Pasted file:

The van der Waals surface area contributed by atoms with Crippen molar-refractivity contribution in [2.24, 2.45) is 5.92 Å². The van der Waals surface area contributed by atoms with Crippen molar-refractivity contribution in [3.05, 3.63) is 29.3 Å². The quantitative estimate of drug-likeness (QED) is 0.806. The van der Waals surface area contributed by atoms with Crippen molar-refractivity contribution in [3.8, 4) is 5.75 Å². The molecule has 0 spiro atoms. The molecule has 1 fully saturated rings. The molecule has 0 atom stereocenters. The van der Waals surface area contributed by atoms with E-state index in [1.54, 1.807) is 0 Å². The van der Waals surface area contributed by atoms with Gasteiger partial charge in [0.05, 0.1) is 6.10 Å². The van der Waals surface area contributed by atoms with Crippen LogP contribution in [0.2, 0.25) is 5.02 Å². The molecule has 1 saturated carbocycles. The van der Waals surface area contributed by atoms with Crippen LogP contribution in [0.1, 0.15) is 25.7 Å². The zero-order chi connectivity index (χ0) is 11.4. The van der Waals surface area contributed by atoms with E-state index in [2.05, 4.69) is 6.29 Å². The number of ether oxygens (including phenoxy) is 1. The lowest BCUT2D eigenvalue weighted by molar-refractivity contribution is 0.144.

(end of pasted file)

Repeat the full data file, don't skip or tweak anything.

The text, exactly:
The van der Waals surface area contributed by atoms with Crippen molar-refractivity contribution in [2.24, 2.45) is 5.92 Å². The van der Waals surface area contributed by atoms with Crippen molar-refractivity contribution in [3.05, 3.63) is 29.3 Å². The quantitative estimate of drug-likeness (QED) is 0.806. The van der Waals surface area contributed by atoms with Crippen molar-refractivity contribution in [3.8, 4) is 5.75 Å². The molecule has 0 spiro atoms. The molecule has 1 fully saturated rings. The molecule has 0 atom stereocenters. The van der Waals surface area contributed by atoms with E-state index in [1.54, 1.807) is 0 Å². The van der Waals surface area contributed by atoms with Gasteiger partial charge in [0.05, 0.1) is 6.10 Å². The van der Waals surface area contributed by atoms with Crippen LogP contribution in [0.2, 0.25) is 5.02 Å². The molecule has 1 saturated carbocycles. The van der Waals surface area contributed by atoms with Crippen LogP contribution in [0.1, 0.15) is 25.7 Å². The zero-order chi connectivity index (χ0) is 11.4. The van der Waals surface area contributed by atoms with E-state index in [2.05, 4.69) is 6.29 Å². The number of ether oxygens (including phenoxy) is 1. The lowest BCUT2D eigenvalue weighted by molar-refractivity contribution is 0.144.